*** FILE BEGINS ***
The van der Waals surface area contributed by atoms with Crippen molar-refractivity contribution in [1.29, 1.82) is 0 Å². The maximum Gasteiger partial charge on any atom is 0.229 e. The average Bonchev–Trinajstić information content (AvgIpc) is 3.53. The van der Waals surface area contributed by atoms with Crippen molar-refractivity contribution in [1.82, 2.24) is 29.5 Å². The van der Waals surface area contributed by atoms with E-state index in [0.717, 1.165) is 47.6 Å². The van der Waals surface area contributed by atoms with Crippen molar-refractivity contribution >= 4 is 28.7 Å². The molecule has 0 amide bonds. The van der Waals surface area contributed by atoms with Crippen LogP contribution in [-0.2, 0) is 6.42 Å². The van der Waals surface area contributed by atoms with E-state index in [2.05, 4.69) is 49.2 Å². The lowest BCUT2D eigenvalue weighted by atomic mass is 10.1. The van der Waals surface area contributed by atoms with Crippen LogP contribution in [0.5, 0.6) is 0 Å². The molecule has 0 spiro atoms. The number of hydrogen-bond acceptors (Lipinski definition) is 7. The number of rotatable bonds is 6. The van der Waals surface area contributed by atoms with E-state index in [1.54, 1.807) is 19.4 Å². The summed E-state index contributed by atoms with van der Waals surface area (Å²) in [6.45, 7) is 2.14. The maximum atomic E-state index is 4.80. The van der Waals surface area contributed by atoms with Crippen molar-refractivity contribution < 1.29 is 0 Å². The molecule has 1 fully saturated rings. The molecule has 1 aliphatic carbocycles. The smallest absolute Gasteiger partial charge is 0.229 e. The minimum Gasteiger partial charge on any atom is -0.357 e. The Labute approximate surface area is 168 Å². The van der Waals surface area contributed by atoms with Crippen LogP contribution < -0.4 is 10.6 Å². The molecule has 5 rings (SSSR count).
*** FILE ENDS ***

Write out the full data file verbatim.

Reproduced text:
The van der Waals surface area contributed by atoms with Crippen molar-refractivity contribution in [1.29, 1.82) is 0 Å². The maximum Gasteiger partial charge on any atom is 0.229 e. The average Bonchev–Trinajstić information content (AvgIpc) is 3.53. The van der Waals surface area contributed by atoms with Crippen molar-refractivity contribution in [1.82, 2.24) is 29.5 Å². The van der Waals surface area contributed by atoms with E-state index in [0.717, 1.165) is 47.6 Å². The van der Waals surface area contributed by atoms with Crippen molar-refractivity contribution >= 4 is 28.7 Å². The molecule has 0 amide bonds. The van der Waals surface area contributed by atoms with Crippen LogP contribution in [-0.2, 0) is 6.42 Å². The van der Waals surface area contributed by atoms with E-state index in [2.05, 4.69) is 49.2 Å². The lowest BCUT2D eigenvalue weighted by atomic mass is 10.1. The van der Waals surface area contributed by atoms with Crippen LogP contribution in [0.5, 0.6) is 0 Å². The molecule has 0 spiro atoms. The number of hydrogen-bond acceptors (Lipinski definition) is 7. The number of rotatable bonds is 6. The van der Waals surface area contributed by atoms with E-state index in [1.54, 1.807) is 19.4 Å². The summed E-state index contributed by atoms with van der Waals surface area (Å²) in [6.45, 7) is 2.14. The maximum atomic E-state index is 4.80. The van der Waals surface area contributed by atoms with Crippen molar-refractivity contribution < 1.29 is 0 Å². The molecule has 1 fully saturated rings. The molecule has 1 aliphatic carbocycles. The smallest absolute Gasteiger partial charge is 0.229 e. The minimum Gasteiger partial charge on any atom is -0.357 e. The Labute approximate surface area is 168 Å². The van der Waals surface area contributed by atoms with Crippen LogP contribution < -0.4 is 10.6 Å². The molecule has 5 rings (SSSR count).